Last Updated: April 2nd, 2019

With the Canadian federal election going on, party leaders from all political spectrums are desperately vying for your vote. If you’re like me and you receive an onslaught of emails from your political party on a daily basis, you’ll be able to attest to their attempts to get you to “commit” to vote. And, if you’re anything like me, you probably deleted hundreds of these throughout the week. However, don’t worry about making promises to your specific party and certainly don’t worry about signing some petition promising to vote. The only person you should make a promise to is yourself. I vote because I want to be a part of the decision.


Many people distrust politicians—they have certainly given us cause to in the past—but, don’t be discouraged by a few “bad apples.” If you don’t trust what they tell you about voting then just listen to me. Voting is very important. And, no, it’s never guaranteed that the person you select on the ballot will win or, become the opposition. However, that’s not why you should vote. Whether or not you selected a winning Member of Parliament (MP) on your ballot is inconsequential, because it’s highly unlikely that you’ll ever receive a personal “thank you.” Keeping this anonymity in mind when you vote, choose a party or platform that you feel would reflect you best.

Read between the lines

Furthermore, it’s probable you’ll never personally know a party leader or Prime Minister, so stop worrying about whether you’ve picked an honest man or woman into power. Politics is about promises and people who make too many promises are bound to break a few. It’s more about being able to read people. When you don’t know someone personally, you have to read between the lines. Keep in mind for example that it takes a long time for bills to become laws. Hence, the policy suggestions or program reforms leaders may be talking about during their political campaigns are never set in stone and may never pass in the House of Commons.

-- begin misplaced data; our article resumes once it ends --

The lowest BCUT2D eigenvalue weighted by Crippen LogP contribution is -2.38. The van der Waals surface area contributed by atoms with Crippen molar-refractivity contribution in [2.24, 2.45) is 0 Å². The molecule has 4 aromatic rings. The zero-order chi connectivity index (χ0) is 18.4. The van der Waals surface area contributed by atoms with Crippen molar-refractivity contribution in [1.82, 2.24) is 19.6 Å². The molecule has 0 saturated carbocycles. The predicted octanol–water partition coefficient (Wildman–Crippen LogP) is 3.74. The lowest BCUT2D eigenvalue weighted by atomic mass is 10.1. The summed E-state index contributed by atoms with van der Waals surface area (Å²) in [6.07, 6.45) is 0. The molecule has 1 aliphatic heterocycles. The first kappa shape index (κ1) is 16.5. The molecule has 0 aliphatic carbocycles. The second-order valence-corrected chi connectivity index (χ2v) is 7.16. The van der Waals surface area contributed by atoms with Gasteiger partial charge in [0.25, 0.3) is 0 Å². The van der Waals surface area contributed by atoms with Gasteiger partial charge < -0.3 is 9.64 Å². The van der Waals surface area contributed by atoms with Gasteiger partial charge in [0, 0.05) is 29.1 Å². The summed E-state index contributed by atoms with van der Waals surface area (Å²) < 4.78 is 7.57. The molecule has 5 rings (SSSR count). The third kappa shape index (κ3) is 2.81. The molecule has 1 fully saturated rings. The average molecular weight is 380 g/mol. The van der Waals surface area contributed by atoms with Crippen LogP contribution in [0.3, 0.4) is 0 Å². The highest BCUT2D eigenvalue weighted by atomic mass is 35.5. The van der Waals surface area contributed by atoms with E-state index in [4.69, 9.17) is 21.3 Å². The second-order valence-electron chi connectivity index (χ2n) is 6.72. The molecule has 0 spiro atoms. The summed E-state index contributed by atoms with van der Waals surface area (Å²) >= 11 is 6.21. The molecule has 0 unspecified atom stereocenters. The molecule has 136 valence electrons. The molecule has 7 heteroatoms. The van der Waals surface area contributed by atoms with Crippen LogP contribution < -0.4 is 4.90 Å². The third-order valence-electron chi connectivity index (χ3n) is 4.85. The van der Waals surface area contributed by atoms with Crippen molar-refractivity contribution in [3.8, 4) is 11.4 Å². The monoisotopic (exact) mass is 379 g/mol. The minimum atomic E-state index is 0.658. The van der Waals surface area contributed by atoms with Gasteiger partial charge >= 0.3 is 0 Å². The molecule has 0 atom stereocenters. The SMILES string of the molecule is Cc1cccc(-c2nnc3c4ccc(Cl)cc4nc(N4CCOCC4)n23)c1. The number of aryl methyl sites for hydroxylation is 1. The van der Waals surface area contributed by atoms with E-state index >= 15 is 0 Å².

Your greatest bargaining tool

Also note that governments, during their four years in power, cannot fulfill their entire political platforms. That’s why everyone wants to be re-elected. It’s also why you shouldn’t be discouraged if the government seems to go back on its promises. It could just mean that certain bills or policies were not able to pass through Parliament during that short four-year period. However, if you’re passionate about an issue, and you want the government to keep it on the agenda while it’s in power, you have to vote. Your vote is your greatest bargaining tool. The truth is, most democratic countries only participate in democracy during elections, so don’t pass up an opportunity to let your opinion be known.

Your vote matters to your community

Don’t let cynics fool you, your vote matters even in a First-Past-the-Post electoral system. Remember your anonymity. In our system, we vote into a constituency which means that we all fall into certain ridings given our residential address. It also means that the sum of most votes will count as the electoral result for that riding. Hence, in your riding, you have the greatest power to make a change and let your voice be heard. Even if you select an MP whose party doesn’t end up winning, that party will know where their support lies. If you succeed in simply getting a politician interested in your community, it could have huge impacts on the leverage your community could have in the next election.

Elections are cyclical

The greatest point for you to remember when you feel like disparaging an electoral outcome is, elections are cyclical. In four year or less, the government will turn to you again and ask for your vote. Therefore, never think—for a single second—that your vote doesn’t have an impact, because it does. With people spoiling votes one electoral year after another, the government is running short on its supply of eager voters and is more eager to listen to those who will vote. You can use this to your advantage. You can make them listen to you when you vote.

by Tihana Skoric
Image: Canada High Resolution Vote Concept via Shutterstock